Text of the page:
Sex, lies and accusations of corruption - no election year is complete without them. And while the 2020 election has proven to be one of the most contentious in recent history, contention is nothing new in the world of politics. From the political match-up of Jefferson v. Adams to this year’s Biden v. Trump, mud has always been slung, accusations have always been made and many Americans have found themselves uncertain of a future under new leadership.
While Adams and Jefferson didn’t shy away from printed ads and public debates, there’s something vastly different about today’s political climate - 24/7 access to constituents. Social media, email blasts, phone calls, television ads, radio announcements - today’s candidates and their associated parties have the ability to inundate Americans with their messaging.
Pair this with the fact that 2020 has been anything but ordinary (which, of course, no one needs to be reminded of), and you have an election year truly like no other.
A Reminder About Emotionally Driven Investing
Whether you’ve been guilty of it yourself or you’ve seen others take part, social media channels like Twitter and Facebook make it all too easy to share damaging, misguided or opinionated messaging. This is true in any instance, but it can be especially effective when these posts are about political candidates.
The problem is, being inundated day in and day out with information about our country’s political future (especially information that’s alarming or scary) can take its toll on anyone watching or listening. Before Biden won the presidency, you surely heard the predictions - “If Biden wins, the stock market is sure to tank.” Or, “If Trump wins, the stock market is sure to tank.” People everywhere (whether they’re journalists or your Aunt Sally) made an argument for it either way.
As an investor, it’s important to make a conscious effort to drown out the noise, think about your personal financial goals and keep in regular contact with your investment advisor.
Historical Stock Market Performance During Election Years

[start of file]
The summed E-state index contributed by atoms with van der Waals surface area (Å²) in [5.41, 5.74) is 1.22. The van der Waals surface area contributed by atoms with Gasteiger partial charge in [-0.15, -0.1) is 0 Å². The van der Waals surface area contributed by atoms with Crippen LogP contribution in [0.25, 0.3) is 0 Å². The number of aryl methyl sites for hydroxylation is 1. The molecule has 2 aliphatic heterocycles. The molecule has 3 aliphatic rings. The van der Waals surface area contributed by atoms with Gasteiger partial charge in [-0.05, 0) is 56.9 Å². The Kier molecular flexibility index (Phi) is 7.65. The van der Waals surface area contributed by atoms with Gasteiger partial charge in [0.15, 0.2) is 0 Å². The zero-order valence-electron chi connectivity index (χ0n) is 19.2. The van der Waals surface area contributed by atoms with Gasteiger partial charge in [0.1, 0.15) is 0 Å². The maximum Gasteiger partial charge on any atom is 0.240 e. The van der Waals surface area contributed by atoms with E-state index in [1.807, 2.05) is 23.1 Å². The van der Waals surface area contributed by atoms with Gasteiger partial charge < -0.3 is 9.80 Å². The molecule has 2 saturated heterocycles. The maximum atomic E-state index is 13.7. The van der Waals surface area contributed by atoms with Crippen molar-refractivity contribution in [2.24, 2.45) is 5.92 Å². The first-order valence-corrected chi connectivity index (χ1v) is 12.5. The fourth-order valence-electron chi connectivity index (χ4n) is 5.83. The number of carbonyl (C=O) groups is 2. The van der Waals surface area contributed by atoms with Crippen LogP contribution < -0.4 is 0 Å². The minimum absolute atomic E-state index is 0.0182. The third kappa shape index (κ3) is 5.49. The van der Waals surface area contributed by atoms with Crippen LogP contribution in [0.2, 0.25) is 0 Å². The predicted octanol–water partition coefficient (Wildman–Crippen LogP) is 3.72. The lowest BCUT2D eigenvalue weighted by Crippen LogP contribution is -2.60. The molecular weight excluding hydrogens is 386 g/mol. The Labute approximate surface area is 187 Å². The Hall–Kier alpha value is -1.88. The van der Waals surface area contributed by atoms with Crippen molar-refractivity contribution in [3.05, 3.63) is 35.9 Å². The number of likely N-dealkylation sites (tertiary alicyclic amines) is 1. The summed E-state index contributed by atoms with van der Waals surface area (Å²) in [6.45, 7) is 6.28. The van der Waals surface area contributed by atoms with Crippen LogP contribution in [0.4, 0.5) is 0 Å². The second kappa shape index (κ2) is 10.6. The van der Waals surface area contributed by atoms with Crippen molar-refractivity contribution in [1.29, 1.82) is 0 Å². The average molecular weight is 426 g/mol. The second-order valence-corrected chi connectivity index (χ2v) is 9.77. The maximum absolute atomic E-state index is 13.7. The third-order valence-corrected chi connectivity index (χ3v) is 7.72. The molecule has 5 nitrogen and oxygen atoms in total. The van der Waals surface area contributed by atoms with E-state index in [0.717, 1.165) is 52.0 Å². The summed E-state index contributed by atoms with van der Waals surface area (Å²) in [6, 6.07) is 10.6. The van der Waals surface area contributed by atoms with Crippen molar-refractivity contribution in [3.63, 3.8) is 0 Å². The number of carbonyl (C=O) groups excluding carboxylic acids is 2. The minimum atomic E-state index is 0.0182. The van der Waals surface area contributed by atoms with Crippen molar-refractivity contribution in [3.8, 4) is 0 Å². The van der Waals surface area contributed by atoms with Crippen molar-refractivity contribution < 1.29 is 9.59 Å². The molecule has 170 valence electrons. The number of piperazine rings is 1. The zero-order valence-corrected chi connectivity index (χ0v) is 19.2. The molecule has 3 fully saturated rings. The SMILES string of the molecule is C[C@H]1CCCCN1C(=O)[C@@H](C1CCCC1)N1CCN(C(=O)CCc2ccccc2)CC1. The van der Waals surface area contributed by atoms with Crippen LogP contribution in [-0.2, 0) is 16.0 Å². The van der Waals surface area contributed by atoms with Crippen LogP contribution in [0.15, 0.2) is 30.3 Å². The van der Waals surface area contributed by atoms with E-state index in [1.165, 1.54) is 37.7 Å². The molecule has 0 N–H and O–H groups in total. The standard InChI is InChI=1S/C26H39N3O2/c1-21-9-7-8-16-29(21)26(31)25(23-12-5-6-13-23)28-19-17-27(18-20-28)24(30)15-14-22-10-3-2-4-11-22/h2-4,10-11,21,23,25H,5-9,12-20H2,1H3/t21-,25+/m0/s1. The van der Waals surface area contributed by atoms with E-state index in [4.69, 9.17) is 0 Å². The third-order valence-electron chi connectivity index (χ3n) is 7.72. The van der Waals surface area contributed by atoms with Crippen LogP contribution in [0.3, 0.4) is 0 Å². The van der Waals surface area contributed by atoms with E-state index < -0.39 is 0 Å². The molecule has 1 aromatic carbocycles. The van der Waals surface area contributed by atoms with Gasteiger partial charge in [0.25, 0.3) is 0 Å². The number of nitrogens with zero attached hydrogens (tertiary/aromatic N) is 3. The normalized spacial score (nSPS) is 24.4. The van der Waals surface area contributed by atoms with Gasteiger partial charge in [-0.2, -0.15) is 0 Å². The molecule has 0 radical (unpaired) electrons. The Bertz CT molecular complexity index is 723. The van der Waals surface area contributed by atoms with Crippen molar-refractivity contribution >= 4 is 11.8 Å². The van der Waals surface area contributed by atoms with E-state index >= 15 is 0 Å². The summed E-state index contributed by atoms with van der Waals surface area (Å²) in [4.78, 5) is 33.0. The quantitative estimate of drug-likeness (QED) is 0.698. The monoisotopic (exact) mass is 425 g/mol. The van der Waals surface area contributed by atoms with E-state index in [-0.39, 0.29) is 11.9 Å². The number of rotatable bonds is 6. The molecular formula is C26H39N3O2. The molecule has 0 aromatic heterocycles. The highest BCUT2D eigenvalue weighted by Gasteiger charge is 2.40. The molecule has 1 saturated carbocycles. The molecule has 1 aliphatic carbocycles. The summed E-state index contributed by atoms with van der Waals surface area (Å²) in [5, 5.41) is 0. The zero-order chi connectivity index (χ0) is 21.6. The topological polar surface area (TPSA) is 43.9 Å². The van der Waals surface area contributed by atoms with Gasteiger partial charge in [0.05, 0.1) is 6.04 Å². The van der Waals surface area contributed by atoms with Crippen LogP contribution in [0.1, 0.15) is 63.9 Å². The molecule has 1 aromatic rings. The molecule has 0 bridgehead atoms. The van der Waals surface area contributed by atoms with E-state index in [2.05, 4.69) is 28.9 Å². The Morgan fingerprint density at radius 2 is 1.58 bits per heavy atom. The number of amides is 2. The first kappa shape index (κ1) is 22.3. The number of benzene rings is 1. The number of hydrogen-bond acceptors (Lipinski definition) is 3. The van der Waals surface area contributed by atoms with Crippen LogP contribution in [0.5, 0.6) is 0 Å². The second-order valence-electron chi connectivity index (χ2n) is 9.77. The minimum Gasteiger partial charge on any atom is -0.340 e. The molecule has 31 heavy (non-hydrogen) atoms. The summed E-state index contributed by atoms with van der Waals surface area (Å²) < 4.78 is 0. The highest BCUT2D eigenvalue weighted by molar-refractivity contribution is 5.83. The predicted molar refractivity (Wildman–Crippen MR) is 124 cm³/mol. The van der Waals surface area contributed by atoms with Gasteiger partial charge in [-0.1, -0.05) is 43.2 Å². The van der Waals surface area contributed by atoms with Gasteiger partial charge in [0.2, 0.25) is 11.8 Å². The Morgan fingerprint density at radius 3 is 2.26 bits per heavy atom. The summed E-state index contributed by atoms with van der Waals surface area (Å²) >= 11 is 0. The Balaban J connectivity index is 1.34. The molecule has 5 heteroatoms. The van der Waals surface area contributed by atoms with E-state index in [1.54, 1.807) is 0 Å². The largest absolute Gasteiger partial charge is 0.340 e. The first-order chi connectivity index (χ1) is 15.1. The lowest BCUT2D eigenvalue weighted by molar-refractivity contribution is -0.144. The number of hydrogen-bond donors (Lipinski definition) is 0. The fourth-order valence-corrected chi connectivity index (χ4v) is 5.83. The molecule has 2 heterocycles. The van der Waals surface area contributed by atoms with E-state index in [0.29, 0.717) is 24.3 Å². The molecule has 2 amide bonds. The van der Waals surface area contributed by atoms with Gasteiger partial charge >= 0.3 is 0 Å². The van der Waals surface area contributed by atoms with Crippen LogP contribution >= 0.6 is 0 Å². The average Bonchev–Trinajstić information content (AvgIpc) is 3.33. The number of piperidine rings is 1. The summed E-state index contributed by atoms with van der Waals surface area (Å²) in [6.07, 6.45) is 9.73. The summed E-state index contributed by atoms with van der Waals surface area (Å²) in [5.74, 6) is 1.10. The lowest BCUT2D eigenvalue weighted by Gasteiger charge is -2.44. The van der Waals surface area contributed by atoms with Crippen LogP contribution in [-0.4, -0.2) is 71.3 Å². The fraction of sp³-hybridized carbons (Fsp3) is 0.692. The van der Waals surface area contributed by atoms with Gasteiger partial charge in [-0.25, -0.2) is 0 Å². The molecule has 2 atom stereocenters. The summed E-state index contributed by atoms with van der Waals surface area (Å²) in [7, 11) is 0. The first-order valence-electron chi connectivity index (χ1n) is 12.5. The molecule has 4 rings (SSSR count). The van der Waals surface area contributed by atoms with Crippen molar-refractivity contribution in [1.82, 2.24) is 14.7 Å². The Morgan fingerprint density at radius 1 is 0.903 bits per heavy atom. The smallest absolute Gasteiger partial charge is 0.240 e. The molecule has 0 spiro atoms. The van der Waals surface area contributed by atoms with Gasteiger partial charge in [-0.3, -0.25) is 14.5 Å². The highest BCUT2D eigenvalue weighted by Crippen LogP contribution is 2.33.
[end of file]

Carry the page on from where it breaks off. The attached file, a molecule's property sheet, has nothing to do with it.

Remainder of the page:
Of course, past performance is no guarantee or indicator of future performance. But as an investor, it may interest you to see how the stock market has performed historically during and after presidential election years. Below we’ve charted out the S&P 500 returns since the 2000 election:1
|Election Year||Presidential Candidates||Performance During Election Year||Performance For Following Year|
|2000||Bush v. Gore||-9.10%||-11.89%|
|2004||Bush v. Kerry||+10.88%||+4.91%|
Obama v. McCain
|2012||Obama v. Romney||+16.0%||+15.06%|
|2016||Trump v. Clinton||+11.96%||+21.83%|
Stocks have typically trended upwards after an election and rewarded patient investors no matter who is in office. Additionally, the chart below shows the S&P 500’s percentage of return during a president’s full term.2
If you are looking for more election related performance see our blog how-will-the-stock-market-react-to-the-presidential-election.3 Historically speaking, there have been a number of outside factors that determine the stock market’s performance - more so than simply which party is in power. These other factors could include whether or not we’re in a bull or bear market, the business cycle, civil unrest (at home and overseas), trade wars, interest rates, tax policy changes and more.
If the upcoming inauguration has you worried about the future of your portfolio, take some time now to speak with your investment advisor or financial planner. They may be able to provide important insights into whether or not your asset allocation should be readjusted and review any contingency plans you may have already put in place.
This content is developed from sources believed to be providing accurate information, and provided by Twenty Over Ten. It may not be used for the purpose of avoiding any federal tax penalties. Please consult legal or tax professionals for specific information regarding your individual situation. The opinions expressed and material provided are for general information, and should not be considered a solicitation for the purchase or sale of any security.